Toxic black mold, or Stachybotrys Chartarum, is a greenish black mold that flourishes in wet, warm or humid conditions. It can be found growing on any high cellulose surface, such as wood, drywall, wallpaper, insulation backing and cardboard boxes. Often when black mold is discovered in a home or office, it is the result of moisture from plumbing, roof or foundation leaks or water condensation from poor ventilation and temperature control.
Typically wet and slimy to the touch, Stachybotrys can also appear sooty, or even like grayish white depending on the amount of moisture available and the length of time it has been growing. Although it needs moisture to begin its growth, it can continue spreading even after the moisture has dried up. Stachybotrys is slow growing, but hardy, and will eventually crowd out other mold growths.
Easily confused with other common indoor molds, including Cladosporium, Aspergillus, and Alternaria, testing would be needed to confirm a Stachybotris growth. Although, regardless of which of these molds you found growing in your home or office, they are all toxic to humans and animals and need to be removed and remediated properly.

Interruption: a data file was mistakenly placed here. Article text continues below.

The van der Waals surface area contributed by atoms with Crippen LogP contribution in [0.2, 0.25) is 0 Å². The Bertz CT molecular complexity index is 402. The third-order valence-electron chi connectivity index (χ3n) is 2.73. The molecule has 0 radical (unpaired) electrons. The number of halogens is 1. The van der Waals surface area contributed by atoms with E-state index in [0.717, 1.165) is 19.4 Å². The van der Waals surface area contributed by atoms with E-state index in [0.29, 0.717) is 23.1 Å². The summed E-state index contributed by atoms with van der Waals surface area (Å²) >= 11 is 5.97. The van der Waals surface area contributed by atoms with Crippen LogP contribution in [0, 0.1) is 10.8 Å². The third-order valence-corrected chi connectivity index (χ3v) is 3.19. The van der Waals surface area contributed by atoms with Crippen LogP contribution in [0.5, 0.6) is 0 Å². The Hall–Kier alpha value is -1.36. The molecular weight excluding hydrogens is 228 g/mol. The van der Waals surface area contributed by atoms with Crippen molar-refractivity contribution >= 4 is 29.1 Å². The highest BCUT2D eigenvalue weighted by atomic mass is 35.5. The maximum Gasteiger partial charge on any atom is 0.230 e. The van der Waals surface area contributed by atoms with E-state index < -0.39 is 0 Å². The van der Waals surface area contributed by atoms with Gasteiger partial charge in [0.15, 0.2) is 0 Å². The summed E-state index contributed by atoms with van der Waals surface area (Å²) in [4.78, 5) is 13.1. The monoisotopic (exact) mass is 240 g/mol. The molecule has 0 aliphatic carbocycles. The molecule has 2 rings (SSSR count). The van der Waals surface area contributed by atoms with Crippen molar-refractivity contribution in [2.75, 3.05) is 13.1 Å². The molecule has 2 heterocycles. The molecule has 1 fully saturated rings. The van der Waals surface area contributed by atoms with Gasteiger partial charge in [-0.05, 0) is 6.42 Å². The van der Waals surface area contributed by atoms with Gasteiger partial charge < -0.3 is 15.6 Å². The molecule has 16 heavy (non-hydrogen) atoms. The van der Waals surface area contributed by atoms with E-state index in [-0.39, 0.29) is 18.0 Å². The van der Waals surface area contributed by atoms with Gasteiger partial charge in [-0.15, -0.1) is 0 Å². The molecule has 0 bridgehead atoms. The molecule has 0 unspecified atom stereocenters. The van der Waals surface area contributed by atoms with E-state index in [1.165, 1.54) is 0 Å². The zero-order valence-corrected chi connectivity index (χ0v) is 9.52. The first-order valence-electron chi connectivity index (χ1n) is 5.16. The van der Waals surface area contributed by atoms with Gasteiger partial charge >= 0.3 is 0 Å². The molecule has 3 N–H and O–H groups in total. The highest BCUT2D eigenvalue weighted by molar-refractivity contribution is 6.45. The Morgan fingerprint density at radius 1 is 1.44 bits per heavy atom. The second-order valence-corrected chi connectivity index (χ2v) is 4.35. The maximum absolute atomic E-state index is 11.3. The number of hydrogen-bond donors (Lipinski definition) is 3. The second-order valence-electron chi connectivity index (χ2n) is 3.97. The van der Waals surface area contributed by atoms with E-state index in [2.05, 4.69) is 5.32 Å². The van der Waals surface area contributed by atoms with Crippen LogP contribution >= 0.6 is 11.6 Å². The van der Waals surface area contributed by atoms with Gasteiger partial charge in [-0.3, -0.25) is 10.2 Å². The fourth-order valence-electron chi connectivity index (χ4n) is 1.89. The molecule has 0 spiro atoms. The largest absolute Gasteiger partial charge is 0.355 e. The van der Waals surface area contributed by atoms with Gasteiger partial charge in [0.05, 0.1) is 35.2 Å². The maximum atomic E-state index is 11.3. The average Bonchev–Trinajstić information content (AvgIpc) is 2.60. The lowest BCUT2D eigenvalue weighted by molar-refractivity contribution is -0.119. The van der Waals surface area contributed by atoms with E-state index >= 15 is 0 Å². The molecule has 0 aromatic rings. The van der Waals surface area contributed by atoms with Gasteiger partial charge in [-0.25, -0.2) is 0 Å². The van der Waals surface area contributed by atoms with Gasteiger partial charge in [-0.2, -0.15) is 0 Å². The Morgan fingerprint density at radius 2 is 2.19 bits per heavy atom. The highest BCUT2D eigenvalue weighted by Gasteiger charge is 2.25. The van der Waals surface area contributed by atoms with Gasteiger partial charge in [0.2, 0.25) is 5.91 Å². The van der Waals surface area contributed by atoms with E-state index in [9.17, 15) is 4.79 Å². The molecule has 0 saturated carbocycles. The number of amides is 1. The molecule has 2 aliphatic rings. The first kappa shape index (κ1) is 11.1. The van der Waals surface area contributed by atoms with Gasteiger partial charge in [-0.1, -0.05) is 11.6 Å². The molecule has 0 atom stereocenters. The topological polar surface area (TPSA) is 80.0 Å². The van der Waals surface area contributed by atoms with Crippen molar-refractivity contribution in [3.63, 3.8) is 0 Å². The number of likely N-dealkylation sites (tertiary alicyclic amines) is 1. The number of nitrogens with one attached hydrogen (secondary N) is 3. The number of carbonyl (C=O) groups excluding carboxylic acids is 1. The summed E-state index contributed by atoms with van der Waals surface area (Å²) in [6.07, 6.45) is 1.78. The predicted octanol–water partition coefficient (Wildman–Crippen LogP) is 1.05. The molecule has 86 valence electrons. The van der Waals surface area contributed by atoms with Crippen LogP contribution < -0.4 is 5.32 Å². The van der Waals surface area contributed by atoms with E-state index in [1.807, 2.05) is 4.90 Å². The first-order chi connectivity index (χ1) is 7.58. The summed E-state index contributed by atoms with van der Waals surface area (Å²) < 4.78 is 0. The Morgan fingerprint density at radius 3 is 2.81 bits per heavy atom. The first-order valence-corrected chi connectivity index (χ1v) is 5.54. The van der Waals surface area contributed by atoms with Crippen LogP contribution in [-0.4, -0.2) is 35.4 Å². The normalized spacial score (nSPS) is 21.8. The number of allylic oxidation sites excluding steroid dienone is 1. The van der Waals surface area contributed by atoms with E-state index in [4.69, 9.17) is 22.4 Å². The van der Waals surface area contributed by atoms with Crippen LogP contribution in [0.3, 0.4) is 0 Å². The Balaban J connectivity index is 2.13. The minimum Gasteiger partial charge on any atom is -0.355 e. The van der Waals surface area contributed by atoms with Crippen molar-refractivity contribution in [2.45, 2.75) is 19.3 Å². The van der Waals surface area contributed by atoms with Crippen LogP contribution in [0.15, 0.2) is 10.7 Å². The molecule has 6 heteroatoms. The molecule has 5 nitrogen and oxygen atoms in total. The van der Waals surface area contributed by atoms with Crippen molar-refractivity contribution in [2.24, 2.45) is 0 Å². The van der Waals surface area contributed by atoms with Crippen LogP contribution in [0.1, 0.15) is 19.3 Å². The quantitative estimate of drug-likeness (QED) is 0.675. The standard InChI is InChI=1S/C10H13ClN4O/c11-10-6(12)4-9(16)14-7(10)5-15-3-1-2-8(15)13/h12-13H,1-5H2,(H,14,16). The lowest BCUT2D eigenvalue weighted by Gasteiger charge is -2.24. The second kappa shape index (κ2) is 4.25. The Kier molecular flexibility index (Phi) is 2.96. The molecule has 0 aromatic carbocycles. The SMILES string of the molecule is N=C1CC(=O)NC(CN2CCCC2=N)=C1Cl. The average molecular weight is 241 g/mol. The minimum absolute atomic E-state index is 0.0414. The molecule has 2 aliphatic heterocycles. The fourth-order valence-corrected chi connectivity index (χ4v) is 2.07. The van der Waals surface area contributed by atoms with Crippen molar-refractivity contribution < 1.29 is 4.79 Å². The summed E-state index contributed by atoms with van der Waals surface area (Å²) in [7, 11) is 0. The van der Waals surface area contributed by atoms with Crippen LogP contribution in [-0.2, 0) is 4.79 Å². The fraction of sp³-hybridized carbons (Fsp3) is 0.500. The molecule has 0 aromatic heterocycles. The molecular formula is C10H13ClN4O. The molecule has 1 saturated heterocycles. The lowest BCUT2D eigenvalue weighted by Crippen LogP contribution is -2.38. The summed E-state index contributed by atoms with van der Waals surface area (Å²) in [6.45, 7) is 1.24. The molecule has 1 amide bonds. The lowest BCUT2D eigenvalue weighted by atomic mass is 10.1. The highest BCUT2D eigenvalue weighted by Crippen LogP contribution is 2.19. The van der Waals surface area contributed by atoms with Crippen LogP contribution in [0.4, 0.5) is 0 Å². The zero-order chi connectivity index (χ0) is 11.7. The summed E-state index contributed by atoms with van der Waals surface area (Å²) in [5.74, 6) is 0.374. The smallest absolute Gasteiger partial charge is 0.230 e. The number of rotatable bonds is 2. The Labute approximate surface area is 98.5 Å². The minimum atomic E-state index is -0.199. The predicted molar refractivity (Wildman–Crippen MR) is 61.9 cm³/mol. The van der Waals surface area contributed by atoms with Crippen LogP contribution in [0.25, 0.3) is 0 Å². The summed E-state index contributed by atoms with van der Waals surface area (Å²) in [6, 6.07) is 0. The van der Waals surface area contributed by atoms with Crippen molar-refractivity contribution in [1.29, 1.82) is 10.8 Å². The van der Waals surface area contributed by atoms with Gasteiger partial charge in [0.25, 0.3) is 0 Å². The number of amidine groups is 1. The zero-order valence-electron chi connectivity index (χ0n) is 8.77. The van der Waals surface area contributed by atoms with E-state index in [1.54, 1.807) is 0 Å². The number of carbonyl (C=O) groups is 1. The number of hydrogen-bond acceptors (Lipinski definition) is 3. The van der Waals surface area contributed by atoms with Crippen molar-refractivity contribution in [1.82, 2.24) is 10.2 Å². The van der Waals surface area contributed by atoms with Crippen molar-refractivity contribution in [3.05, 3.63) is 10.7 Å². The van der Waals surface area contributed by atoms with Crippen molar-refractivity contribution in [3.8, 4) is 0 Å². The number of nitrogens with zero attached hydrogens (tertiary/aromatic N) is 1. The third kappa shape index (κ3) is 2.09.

Much like its counterparts, Stachybotrys emits a mycotoxin which can cause a host of physical ailments in humans. These include cold and flu symptoms, memory loss, muscle aches, sore throats, diarrhea, headaches, fatigue, dermatitis, intermittent local hair loss, cancer, generalized malaise, and if prolonged exposure continues, even death. For more information about health effects of black mold, please refer to our Black Mold Symptoms section.